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The statute of limitations on debt is the amount of time creditors have the legal right to sue a consumer for payment on a bill. In most states, the statute of limitations on debt ranges from three to six years, but it can be longer depending on what type of debt you’re carrying.
This article will cover:
What is the statute of limitations on debt?
If you fail to pay a debt, creditors have the right to pursue collection of that debt. One of the methods they can turn to is suing you in court, but they only have a certain amount of time to exercise that option. That timeframe is known as the statute of limitations.
Once the statute of limitations expires, the debt becomes time-barred, meaning a debt collector can no longer sue you to collect the debt. You are still responsible for the obligation even if it becomes time-barred, and your creditor can continue to pursue collection efforts. But the extent of their methods becomes limited. For instance, they can no longer take you to court or gain access to collection efforts available through court judgments, such as wage garnishment.
Except for federal student loans, which are collectible indefinitely, statutes of limitations on debt are based on state law, as well as the category of debt. Generally, debt falls into one of the following classifications:
- Verbal agreements. This is any debt commitment you make verbally. These agreements have nothing in writing and can be hard to enforce legally, but you should beware of making verbal agreements to debt collectors.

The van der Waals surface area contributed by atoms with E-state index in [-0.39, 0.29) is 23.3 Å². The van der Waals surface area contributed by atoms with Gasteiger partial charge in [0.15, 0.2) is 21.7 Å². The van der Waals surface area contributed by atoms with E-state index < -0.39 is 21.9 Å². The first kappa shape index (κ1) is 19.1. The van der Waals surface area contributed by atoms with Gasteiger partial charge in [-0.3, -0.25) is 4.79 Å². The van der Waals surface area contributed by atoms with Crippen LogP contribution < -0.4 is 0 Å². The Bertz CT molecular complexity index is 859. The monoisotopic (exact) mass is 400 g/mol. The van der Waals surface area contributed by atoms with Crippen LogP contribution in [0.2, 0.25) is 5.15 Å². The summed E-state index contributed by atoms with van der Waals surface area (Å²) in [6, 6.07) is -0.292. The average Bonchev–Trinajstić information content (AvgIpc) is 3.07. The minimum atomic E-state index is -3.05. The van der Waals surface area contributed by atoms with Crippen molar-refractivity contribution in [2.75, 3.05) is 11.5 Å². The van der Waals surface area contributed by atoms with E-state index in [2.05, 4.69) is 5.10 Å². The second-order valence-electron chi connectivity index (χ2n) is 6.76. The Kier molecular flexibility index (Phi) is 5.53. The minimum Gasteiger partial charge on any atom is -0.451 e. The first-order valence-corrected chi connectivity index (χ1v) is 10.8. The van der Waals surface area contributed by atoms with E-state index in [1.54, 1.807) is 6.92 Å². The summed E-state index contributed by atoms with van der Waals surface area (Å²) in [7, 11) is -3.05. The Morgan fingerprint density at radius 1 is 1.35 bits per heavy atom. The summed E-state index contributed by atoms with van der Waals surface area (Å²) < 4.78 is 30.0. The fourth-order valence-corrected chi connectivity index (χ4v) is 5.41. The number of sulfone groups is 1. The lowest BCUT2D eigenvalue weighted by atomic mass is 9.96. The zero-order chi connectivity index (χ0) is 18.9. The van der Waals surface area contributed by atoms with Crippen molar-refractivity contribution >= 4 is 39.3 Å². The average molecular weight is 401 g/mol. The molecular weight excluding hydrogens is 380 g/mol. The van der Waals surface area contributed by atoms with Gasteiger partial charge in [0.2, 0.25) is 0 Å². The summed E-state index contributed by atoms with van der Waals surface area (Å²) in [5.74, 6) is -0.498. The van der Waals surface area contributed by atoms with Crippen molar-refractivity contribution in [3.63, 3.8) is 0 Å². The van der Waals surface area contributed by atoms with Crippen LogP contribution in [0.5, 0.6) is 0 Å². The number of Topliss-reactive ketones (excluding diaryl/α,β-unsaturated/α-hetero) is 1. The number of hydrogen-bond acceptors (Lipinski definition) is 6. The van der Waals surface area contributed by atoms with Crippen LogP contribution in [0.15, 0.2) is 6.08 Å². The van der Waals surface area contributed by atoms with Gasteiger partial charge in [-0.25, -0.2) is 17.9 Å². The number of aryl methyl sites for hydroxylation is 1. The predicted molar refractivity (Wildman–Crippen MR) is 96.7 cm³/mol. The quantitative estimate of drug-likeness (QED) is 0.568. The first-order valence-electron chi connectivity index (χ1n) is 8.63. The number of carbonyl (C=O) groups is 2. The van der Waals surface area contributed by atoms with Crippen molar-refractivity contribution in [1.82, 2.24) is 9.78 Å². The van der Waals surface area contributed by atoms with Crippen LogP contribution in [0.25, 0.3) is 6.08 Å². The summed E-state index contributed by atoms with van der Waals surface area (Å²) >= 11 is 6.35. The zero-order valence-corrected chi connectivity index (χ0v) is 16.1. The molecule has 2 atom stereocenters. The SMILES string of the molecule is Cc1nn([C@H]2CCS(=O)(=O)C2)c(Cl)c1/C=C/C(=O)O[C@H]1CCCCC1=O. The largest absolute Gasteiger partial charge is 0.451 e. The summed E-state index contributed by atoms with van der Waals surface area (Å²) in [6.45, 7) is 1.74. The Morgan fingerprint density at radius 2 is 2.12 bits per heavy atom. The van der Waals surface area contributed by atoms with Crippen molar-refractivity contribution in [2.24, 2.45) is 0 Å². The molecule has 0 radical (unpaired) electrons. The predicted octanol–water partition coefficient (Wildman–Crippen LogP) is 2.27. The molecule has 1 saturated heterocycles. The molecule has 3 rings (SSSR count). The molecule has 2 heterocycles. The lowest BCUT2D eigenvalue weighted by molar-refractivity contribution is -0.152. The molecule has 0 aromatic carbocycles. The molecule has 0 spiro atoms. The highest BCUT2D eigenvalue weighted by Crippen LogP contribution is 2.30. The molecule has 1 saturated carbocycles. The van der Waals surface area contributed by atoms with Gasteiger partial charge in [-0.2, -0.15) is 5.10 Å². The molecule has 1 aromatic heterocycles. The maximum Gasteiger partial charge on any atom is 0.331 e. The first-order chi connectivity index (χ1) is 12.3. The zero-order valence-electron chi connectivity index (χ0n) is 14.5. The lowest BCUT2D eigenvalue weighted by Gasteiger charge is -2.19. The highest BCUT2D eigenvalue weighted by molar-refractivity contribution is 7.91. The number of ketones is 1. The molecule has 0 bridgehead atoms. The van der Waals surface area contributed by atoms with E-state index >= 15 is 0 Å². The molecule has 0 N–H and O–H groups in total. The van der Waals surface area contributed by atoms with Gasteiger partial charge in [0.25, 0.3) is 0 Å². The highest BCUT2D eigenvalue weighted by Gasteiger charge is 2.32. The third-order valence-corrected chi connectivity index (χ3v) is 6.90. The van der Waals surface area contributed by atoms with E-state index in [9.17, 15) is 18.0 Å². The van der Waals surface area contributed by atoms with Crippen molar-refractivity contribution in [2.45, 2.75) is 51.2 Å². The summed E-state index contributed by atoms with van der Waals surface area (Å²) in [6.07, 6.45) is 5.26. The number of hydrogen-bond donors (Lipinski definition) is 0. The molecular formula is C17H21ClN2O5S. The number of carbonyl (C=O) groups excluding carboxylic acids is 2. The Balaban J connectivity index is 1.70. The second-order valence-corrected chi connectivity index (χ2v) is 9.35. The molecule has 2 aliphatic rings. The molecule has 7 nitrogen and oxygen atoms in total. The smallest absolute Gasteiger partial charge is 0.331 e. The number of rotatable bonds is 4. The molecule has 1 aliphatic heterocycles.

- Written contracts. If you sign a commitment, you’ve made a written contract. The terms, conditions and payment details are all documented. Medical debt, utility bills, private student loans and personal loans fall into this category.
- Promissory notes. This is a written agreement in which you promise to pay back the creditor a specific amount of money by a certain date at an established interest rate and monthly payment. Mortgages are a type of promissory note.
- Open-ended accounts. These debts typically carry a revolving balance that you can pay down and use again. Credit cards and lines of credit fall in this category.
Can a debt be too old to collect?
Once a debt becomes time-barred, the debt collector no longer has the legal right to sue you, but that doesn't mean you’re off the hook for the debt. Creditors can continue to contact you in an attempt to collect the debt. However, they cannot sue you or access further collection efforts, such as wage garnishment.
How does the statute of limitations on debt work?
In some states, the first date of delinquency starts the clock on the statute of limitations, while other states go by the last date of activity. For example, the statute of limitations on debt in Ohio states that if you make a partial payment on an old debt, the clock restarts as of the date of the most recent payment. On the other hand, in Texas, as of Sept. 1, 2019, the law states that no action, including payment, can revive the statute of limitations on an old debt.